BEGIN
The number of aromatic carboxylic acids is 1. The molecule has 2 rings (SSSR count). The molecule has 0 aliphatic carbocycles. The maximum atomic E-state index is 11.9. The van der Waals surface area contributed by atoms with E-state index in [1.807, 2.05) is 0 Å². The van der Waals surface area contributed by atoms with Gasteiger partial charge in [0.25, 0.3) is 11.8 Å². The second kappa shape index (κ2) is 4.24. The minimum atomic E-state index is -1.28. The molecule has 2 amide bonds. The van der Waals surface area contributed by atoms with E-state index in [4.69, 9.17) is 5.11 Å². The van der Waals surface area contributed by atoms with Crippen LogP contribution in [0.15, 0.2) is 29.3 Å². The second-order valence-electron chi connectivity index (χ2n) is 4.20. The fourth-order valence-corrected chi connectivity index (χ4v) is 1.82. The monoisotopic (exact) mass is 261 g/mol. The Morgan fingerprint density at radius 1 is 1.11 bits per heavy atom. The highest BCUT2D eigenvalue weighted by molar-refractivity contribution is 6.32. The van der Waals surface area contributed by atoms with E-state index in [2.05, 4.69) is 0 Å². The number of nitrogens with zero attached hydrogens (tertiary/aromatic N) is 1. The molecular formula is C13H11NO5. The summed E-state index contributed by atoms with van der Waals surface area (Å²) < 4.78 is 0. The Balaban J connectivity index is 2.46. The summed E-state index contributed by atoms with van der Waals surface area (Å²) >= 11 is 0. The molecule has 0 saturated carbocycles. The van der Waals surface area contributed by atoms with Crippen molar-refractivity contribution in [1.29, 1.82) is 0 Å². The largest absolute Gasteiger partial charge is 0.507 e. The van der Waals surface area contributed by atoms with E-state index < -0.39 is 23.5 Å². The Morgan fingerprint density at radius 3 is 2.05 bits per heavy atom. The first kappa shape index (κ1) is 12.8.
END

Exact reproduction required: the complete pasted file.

The number of aromatic carboxylic acids is 1. The molecule has 2 rings (SSSR count). The molecule has 0 aliphatic carbocycles. The maximum atomic E-state index is 11.9. The van der Waals surface area contributed by atoms with E-state index in [1.807, 2.05) is 0 Å². The van der Waals surface area contributed by atoms with Gasteiger partial charge in [0.25, 0.3) is 11.8 Å². The second kappa shape index (κ2) is 4.24. The minimum atomic E-state index is -1.28. The molecule has 2 amide bonds. The van der Waals surface area contributed by atoms with E-state index in [4.69, 9.17) is 5.11 Å². The van der Waals surface area contributed by atoms with Crippen LogP contribution in [0.15, 0.2) is 29.3 Å². The second-order valence-electron chi connectivity index (χ2n) is 4.20. The fourth-order valence-corrected chi connectivity index (χ4v) is 1.82. The monoisotopic (exact) mass is 261 g/mol. The Morgan fingerprint density at radius 1 is 1.11 bits per heavy atom. The highest BCUT2D eigenvalue weighted by molar-refractivity contribution is 6.32. The van der Waals surface area contributed by atoms with E-state index in [2.05, 4.69) is 0 Å². The number of nitrogens with zero attached hydrogens (tertiary/aromatic N) is 1. The molecular formula is C13H11NO5. The summed E-state index contributed by atoms with van der Waals surface area (Å²) < 4.78 is 0. The Balaban J connectivity index is 2.46. The summed E-state index contributed by atoms with van der Waals surface area (Å²) >= 11 is 0. The molecule has 0 saturated carbocycles. The van der Waals surface area contributed by atoms with Crippen molar-refractivity contribution in [1.29, 1.82) is 0 Å². The largest absolute Gasteiger partial charge is 0.507 e. The van der Waals surface area contributed by atoms with E-state index < -0.39 is 23.5 Å². The Morgan fingerprint density at radius 3 is 2.05 bits per heavy atom. The first kappa shape index (κ1) is 12.8.